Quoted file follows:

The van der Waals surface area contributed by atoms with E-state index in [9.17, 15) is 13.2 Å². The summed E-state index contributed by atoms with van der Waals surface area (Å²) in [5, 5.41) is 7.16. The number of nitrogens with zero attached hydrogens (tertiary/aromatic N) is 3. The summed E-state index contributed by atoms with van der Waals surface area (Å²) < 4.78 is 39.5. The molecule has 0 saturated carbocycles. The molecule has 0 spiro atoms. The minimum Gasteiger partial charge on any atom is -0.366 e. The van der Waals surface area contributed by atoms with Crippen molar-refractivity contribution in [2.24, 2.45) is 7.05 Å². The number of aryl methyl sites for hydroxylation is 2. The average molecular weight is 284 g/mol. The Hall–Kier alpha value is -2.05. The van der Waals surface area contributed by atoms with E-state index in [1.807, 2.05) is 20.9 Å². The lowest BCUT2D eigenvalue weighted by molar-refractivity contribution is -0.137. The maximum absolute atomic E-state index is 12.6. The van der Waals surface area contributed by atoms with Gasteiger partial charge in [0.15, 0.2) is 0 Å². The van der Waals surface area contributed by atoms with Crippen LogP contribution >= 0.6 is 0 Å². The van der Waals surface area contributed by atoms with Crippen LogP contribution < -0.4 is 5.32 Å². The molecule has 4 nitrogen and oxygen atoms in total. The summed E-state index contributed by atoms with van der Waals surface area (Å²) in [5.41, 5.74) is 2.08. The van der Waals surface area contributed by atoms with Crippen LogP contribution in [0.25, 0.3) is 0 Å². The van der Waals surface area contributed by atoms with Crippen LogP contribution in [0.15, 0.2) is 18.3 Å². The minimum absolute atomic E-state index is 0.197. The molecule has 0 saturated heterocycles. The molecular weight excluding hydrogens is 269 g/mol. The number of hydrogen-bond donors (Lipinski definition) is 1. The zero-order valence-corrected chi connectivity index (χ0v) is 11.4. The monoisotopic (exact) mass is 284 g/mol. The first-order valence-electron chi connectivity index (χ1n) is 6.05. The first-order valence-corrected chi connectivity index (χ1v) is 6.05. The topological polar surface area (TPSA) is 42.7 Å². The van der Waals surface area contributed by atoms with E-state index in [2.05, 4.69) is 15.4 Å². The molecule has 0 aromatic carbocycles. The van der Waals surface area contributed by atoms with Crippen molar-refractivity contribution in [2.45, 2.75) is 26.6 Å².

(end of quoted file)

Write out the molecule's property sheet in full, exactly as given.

The van der Waals surface area contributed by atoms with E-state index in [9.17, 15) is 13.2 Å². The summed E-state index contributed by atoms with van der Waals surface area (Å²) in [5, 5.41) is 7.16. The number of nitrogens with zero attached hydrogens (tertiary/aromatic N) is 3. The summed E-state index contributed by atoms with van der Waals surface area (Å²) < 4.78 is 39.5. The molecule has 0 saturated carbocycles. The molecule has 0 spiro atoms. The minimum Gasteiger partial charge on any atom is -0.366 e. The van der Waals surface area contributed by atoms with Crippen molar-refractivity contribution in [2.24, 2.45) is 7.05 Å². The number of aryl methyl sites for hydroxylation is 2. The average molecular weight is 284 g/mol. The Hall–Kier alpha value is -2.05. The van der Waals surface area contributed by atoms with E-state index in [1.807, 2.05) is 20.9 Å². The lowest BCUT2D eigenvalue weighted by molar-refractivity contribution is -0.137. The maximum absolute atomic E-state index is 12.6. The van der Waals surface area contributed by atoms with Gasteiger partial charge in [0.15, 0.2) is 0 Å². The van der Waals surface area contributed by atoms with Crippen LogP contribution >= 0.6 is 0 Å². The van der Waals surface area contributed by atoms with Crippen LogP contribution < -0.4 is 5.32 Å². The molecule has 4 nitrogen and oxygen atoms in total. The summed E-state index contributed by atoms with van der Waals surface area (Å²) in [5.41, 5.74) is 2.08. The van der Waals surface area contributed by atoms with Crippen LogP contribution in [0.25, 0.3) is 0 Å². The van der Waals surface area contributed by atoms with Crippen LogP contribution in [0.15, 0.2) is 18.3 Å². The minimum absolute atomic E-state index is 0.197. The molecule has 0 saturated heterocycles. The molecular weight excluding hydrogens is 269 g/mol. The number of hydrogen-bond donors (Lipinski definition) is 1. The zero-order valence-corrected chi connectivity index (χ0v) is 11.4. The monoisotopic (exact) mass is 284 g/mol. The first-order valence-electron chi connectivity index (χ1n) is 6.05. The first-order valence-corrected chi connectivity index (χ1v) is 6.05. The topological polar surface area (TPSA) is 42.7 Å². The van der Waals surface area contributed by atoms with E-state index in [2.05, 4.69) is 15.4 Å². The molecule has 0 aromatic carbocycles. The van der Waals surface area contributed by atoms with Crippen molar-refractivity contribution in [2.45, 2.75) is 26.6 Å².